As detailed by NakedSecurity, hackers operating under the flag of the infamous organization “Anonymous” have hacked into various US government websites and encoded the game of Asteroids into them as part of a protest over the death of Aaron Swartz, an internet activist who committed suicide earlier this month.
According to VG247, Swartz, who used MIT’s network to download millions of articles from the academic journal archive JSTOR and make them available to others without restriction, faced hacking charges brought on by prosecutor Scott Garland. His actions also caused the JSTOR servers to shutdown briefly due to the amount of files he downloaded at a time, which caused MIT’s library to be blocked for a few days by JSTOR.
The kicker is that despite JSTOR and MIT agreeing that Swartz’s actions were a breach of the Terms of Service agreement, neither were willing to press charges. Garland continued on, arguing that Swartz committed a federal crime and stood to gain financially from the free files.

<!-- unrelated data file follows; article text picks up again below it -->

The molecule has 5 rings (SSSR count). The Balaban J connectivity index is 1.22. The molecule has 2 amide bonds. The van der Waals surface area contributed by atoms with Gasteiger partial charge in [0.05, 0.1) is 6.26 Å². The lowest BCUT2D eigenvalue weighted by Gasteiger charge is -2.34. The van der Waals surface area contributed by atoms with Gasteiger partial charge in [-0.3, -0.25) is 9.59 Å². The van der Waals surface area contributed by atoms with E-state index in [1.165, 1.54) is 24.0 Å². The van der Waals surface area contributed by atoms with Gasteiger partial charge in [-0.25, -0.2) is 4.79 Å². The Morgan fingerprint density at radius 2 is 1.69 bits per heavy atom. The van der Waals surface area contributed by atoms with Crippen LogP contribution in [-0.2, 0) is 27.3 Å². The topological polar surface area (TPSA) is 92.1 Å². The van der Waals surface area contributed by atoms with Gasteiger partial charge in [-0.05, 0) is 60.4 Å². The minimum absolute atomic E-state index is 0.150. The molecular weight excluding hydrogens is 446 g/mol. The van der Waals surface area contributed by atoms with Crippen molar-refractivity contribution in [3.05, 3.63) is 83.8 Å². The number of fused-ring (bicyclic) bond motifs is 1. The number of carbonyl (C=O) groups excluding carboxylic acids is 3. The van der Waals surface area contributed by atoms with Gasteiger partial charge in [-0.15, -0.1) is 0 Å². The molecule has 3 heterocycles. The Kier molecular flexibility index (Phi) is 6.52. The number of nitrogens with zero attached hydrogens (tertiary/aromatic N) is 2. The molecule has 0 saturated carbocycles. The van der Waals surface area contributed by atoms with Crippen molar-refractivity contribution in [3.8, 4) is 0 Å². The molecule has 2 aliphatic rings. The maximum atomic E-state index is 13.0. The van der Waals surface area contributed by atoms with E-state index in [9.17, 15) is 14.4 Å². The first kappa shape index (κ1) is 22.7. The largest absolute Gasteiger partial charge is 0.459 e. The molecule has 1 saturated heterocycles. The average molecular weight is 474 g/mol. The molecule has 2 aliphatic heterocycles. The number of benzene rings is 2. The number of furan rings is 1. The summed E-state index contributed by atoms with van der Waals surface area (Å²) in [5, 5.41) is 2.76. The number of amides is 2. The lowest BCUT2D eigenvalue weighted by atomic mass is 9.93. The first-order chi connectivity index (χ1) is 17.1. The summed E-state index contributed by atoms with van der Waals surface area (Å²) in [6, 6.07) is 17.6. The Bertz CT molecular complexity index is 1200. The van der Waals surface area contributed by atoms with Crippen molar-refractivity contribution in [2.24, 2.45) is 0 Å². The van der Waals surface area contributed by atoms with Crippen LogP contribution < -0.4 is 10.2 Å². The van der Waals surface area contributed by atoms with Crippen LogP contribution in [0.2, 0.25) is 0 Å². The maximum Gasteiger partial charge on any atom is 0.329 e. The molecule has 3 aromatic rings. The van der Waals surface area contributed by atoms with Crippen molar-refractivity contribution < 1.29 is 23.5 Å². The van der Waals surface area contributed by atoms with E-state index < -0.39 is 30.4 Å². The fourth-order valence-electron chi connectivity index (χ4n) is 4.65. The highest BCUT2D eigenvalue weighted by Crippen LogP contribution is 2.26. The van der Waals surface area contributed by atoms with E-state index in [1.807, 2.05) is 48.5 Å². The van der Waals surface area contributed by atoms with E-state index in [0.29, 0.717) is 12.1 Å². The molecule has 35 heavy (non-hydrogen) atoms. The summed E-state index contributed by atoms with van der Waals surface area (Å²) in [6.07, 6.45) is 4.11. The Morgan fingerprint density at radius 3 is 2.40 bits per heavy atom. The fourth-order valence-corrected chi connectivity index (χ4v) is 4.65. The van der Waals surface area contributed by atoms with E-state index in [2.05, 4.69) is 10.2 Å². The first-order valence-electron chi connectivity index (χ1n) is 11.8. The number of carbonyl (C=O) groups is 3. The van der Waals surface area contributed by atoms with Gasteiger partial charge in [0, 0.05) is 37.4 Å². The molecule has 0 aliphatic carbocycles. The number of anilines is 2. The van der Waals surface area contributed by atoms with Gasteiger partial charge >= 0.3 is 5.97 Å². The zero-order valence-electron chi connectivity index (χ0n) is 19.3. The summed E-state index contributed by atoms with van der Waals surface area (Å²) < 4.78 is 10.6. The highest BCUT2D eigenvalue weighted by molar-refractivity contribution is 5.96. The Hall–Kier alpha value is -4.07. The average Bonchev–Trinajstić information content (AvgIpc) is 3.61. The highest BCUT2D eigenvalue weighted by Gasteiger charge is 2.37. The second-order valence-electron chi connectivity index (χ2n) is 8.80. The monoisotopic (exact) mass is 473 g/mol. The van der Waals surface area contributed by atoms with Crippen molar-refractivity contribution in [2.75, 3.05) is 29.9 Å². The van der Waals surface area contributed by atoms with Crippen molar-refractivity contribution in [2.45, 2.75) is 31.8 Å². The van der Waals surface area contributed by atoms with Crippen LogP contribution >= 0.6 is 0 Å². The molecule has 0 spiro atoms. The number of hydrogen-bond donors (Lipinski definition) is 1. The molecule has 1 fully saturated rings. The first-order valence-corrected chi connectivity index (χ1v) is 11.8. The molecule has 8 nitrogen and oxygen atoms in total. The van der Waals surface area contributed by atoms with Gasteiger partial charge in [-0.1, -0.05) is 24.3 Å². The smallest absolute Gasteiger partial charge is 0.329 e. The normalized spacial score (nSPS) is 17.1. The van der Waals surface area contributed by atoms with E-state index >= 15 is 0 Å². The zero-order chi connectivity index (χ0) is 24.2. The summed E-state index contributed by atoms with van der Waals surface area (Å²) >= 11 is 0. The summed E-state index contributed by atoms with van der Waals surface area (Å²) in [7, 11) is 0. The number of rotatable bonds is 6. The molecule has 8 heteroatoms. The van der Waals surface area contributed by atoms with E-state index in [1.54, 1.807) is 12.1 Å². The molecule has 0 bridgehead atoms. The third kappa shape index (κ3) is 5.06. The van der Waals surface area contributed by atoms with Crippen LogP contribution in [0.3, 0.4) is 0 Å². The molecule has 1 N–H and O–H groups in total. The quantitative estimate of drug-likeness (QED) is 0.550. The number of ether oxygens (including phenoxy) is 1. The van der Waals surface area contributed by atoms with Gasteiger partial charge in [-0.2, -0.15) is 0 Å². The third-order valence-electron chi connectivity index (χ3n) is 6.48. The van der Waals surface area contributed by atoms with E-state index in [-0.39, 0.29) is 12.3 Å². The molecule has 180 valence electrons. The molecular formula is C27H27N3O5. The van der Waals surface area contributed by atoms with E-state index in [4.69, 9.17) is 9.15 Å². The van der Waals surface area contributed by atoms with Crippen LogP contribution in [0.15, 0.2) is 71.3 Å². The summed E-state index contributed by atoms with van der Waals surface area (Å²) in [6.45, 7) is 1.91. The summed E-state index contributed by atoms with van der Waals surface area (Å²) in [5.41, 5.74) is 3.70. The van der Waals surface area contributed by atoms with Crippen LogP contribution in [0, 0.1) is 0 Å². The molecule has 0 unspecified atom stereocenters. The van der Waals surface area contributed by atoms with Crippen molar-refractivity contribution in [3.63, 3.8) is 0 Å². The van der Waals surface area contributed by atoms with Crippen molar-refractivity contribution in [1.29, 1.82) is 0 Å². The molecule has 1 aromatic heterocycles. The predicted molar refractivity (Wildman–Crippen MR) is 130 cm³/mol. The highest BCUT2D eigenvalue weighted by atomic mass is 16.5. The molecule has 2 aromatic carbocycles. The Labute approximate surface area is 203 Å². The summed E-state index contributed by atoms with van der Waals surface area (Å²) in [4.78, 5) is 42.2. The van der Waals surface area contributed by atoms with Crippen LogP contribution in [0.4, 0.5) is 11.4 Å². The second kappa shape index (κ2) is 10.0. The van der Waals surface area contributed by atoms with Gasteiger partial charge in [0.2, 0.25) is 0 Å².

The indictment read:
“Aaron Swartz devised a scheme to defraud JSTOR of a substantial number of journal articles which they had invested in collecting, obtaining the rights to distribute and digitizing… He sought to defraud MIT and JSTOR of rights and property.”
Swartz, who had a history of depression, took his life earlier this month, and in reaction, Anonymous “hacktivists” have threatened to leak sensitive government information. In the meantime, they’ve decided to lash out by encoding various US government websites with the classic game of Asteroids.
A game of “Nyan-cat flavoured” Asteroids will begin if you enter the following “classic Konami code”:
↑ ↑ ↓ ↓ ← → ← → B A [Enter]
(up up, down down, left right, left right on the cursor keys; then press “B”, “A” and “Enter”).
Again, as detailed by NakedSecurity, a message will pop up with the following:
And then an Asteroids game begins, with the website slowly disentegrating as your ship shoots it up with its lasers:
Behind the veil, the coding is said to look like this:
This started over the weekend with the US Sentencing Commission website, and continued on to Michigan’s Eastern District Probation Office website. While those websites have since been cleaned, there’s no telling if the hacks will continued unabated.
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